For whom the bell tolls
On 16 June, a little over a month after Nepal’s local elections in May, tv anchor Rabi Lamichhane announced that he would be leaving his popular show Sidha Kura Janata Sanga to run for Parliament in the November’s federal elections.
He also resigned as Managing Director of Galaxy 4K television, and launched the Rastriya Swatantra Party (RSP), an independent collective that brought together young Nepalis from professional backgrounds aspiring to challenge the establishment.
A little over six months later, Lamichhane is Nepal’s Minister for Home Affairs and one of three Deputy Prime Ministers in the 7-party governing coalition of Prime Minister Pushpa Kamal Dahal. The RSP is the fourth largest in Parliament with 20 MPs, and is in line to get more ministerial positions in the coming days.
Lamichhane’s appointment as Home Minister has elevated him to one the most influential ministries in the Cabinet. His and his party’s political rise has been meteoric and unprecedented. Given to gimmicks like trying to set a new record in the Guinness Book for the longest tv talk show in 2013, and other populist sting operations on tv, Lamichhane is now one of the most powerful figures in Nepali politics.
It is understood that Lamichhane forcefully demanded the post of Deputy Prime Minister and Home Minister in negotiations for Cabinet positions. This has raised questions of conflict of interest since he now commands the very police force that is investigating him over his Nepali citizenship after giving up his US passport.
The RSP is said to be getting at least three more ministerial portfolios, and is under consideration for Deputy Speaker as well. But even as Lamichhane looks to build his party’s political future in the next five years, the RSP’s decision to join the government has been met with dismay from civil society and some of his own supporters.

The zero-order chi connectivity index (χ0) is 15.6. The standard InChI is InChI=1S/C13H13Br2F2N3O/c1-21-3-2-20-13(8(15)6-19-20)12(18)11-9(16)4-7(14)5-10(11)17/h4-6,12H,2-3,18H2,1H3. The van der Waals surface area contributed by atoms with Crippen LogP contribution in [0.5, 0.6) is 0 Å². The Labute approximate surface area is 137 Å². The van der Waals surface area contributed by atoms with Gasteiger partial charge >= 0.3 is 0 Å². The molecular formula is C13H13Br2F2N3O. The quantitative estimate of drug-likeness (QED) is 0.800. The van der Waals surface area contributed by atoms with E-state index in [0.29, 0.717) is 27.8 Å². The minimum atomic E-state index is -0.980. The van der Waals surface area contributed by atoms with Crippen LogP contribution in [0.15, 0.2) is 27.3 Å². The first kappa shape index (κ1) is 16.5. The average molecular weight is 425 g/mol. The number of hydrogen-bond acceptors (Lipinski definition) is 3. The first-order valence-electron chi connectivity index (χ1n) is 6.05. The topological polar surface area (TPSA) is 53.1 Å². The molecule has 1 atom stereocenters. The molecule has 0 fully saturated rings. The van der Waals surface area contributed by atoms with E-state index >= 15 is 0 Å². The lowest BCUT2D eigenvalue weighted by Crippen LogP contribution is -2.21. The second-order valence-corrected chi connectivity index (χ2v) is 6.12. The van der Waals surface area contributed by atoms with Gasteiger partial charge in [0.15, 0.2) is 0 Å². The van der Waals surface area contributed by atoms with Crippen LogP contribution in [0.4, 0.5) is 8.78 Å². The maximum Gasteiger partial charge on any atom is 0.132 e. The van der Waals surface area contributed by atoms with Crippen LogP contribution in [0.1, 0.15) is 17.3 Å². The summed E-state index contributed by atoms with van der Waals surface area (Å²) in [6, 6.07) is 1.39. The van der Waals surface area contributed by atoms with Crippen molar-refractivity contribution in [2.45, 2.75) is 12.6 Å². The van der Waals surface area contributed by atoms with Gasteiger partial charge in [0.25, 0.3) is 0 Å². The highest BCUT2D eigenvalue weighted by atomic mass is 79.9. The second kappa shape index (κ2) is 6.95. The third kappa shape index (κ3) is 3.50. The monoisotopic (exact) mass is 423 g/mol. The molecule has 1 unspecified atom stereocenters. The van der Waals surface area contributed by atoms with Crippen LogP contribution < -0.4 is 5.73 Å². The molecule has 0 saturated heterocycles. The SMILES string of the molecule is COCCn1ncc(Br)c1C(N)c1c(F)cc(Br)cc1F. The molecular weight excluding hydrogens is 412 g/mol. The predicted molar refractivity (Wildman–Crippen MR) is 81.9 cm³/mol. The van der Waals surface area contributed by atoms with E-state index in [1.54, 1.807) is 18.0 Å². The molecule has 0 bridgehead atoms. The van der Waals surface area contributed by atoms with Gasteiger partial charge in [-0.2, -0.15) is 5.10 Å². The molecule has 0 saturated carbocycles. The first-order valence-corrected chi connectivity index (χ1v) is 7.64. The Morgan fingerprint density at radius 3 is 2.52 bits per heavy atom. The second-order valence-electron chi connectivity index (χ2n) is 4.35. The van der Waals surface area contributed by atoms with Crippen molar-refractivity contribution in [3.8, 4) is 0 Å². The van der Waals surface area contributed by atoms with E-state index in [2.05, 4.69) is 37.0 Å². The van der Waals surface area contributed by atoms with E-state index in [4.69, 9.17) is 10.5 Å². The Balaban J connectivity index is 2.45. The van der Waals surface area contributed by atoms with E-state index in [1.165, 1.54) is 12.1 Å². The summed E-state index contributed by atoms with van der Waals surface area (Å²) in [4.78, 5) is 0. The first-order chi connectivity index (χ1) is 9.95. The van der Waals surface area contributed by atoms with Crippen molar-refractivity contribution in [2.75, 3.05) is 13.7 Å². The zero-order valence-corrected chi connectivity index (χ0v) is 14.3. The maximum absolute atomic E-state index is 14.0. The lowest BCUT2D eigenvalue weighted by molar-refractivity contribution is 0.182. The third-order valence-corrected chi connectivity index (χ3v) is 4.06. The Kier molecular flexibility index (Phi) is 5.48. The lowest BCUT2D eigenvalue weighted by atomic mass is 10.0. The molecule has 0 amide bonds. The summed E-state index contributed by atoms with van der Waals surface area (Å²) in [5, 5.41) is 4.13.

Lamichhane gained public trust through his tv show which often exposed injustice, corruption, abuses of authority. The RSP also piggy-backed on the success of independent mayoral candidates like Balen Shah and widespread public disenchantment with established parties.
Indeed, many voters, especially among the youth, rejected Nepal’s lifetime politicians, and RSP candidates fit the bill. For his part, Lamichhane maintained that if elected, his party would stay in the opposition. But after an election win that must have surprised him as well, Lamichhane was emboldened and decided to join the coalition.
It is clear now that even as he gave vague answers to joining the government, he was busy making backroom deals with the top leadership. While Dahal was on his way to Balkot to meet with the UML’s KP Oli last Sunday, Lamichhane was already there.
To be sure, not everyone in his party agrees with Lamichhane's moves. It has emerged that there was disagreement within the independent RSP over whether the party should join the government or stay in opposition, with party chair Rabi Lamichhane having the final say. One party official who openly expressed dissent is Central Committee member Ganesh Karki.
‘We campaigned to disenfranchised Nepalis frustrated with Nepal’s opportunistic leaders who selfishly chase power on a promise that we would be completely separate from them … How is our party any different now from the parties we criticised in the past?’ wrote Karki in a letter to party HQ.